Judaism does not know when a day begins


It should be obvious that a new day begins when the previous day end. But it is not so in Judaism. Why?

According to the Torah, as explained by the sage Rashbam in his commentary to Genesis 1:5, the day begins in the morning. Scripture states that God did creative acts during the day and this was followed by evening and morning, the end of the day. It was most likely during the Babylonian exile after the temple was destroyed in 586 BCE that the Israelites accepted the Babylonian practice of starting the day at night.

While the beginning of the day changed for other purposes, it did not change the temple service. When the second temple was constructed, the day began in the morning as in the past, and the first sacrifice was offered in the morning.

This happened also with the months. According to Exodus 12:1, the month in which the Israelites left Egypt, later probably during the Babylonian exile called Nisan, was the first month of the year. The biblical view in both cases was that the day and year began optimistically in brightness. But this was changed to the night and winter.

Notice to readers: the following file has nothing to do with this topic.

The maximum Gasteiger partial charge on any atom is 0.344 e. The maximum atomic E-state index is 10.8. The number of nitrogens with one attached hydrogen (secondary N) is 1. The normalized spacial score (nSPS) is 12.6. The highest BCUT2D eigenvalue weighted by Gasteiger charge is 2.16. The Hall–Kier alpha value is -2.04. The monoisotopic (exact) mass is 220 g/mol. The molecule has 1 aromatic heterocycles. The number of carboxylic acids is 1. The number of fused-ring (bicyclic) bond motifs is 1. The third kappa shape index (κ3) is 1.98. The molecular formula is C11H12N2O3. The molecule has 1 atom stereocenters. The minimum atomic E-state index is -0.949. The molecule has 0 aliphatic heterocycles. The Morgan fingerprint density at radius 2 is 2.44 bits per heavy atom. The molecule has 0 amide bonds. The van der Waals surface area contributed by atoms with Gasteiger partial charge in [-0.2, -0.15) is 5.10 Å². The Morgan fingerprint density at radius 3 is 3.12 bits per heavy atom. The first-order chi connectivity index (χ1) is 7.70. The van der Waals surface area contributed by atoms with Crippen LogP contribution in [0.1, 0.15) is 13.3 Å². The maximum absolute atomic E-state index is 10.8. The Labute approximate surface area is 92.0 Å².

But the problem was when does night begin?[1] After some deliberation, it was decided that it must begin sometime between when the sun began to set and when it was so dark that several stars could be seen. And, so, the Sabbath beginning and ending used both ideas. Sabbath began when the sun began to set, eighteen minutes before sunset, and ended when it was so dark that several stars could be seen. As a result, the Sabbath is not a 24-hour period, but 25.


[1] When does the day begin according to the biblical view is also unclear and produced different views, which I will not discuss here.